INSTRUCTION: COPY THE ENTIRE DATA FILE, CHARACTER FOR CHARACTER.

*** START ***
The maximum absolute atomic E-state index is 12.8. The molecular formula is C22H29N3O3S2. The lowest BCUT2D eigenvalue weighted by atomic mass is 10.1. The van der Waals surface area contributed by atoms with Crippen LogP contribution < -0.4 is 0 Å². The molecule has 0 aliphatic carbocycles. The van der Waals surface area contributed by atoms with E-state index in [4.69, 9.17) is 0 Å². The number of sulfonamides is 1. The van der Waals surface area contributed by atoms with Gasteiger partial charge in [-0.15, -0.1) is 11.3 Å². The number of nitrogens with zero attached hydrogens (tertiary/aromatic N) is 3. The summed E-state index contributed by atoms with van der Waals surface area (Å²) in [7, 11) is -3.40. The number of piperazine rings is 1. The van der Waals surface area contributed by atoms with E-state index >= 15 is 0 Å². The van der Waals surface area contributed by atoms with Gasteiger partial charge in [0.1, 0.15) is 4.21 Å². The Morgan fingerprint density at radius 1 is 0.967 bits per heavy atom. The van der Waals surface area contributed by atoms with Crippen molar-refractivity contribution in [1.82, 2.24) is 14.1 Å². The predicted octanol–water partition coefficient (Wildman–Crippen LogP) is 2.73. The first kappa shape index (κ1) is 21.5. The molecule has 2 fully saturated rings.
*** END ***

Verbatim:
The maximum absolute atomic E-state index is 12.8. The molecular formula is C22H29N3O3S2. The lowest BCUT2D eigenvalue weighted by atomic mass is 10.1. The van der Waals surface area contributed by atoms with Crippen LogP contribution < -0.4 is 0 Å². The molecule has 0 aliphatic carbocycles. The van der Waals surface area contributed by atoms with E-state index in [4.69, 9.17) is 0 Å². The number of sulfonamides is 1. The van der Waals surface area contributed by atoms with Gasteiger partial charge in [-0.15, -0.1) is 11.3 Å². The number of nitrogens with zero attached hydrogens (tertiary/aromatic N) is 3. The summed E-state index contributed by atoms with van der Waals surface area (Å²) in [7, 11) is -3.40. The number of piperazine rings is 1. The van der Waals surface area contributed by atoms with E-state index >= 15 is 0 Å². The van der Waals surface area contributed by atoms with Gasteiger partial charge in [0.1, 0.15) is 4.21 Å². The Morgan fingerprint density at radius 1 is 0.967 bits per heavy atom. The van der Waals surface area contributed by atoms with Crippen molar-refractivity contribution in [1.82, 2.24) is 14.1 Å². The predicted octanol–water partition coefficient (Wildman–Crippen LogP) is 2.73. The first kappa shape index (κ1) is 21.5. The molecule has 2 fully saturated rings.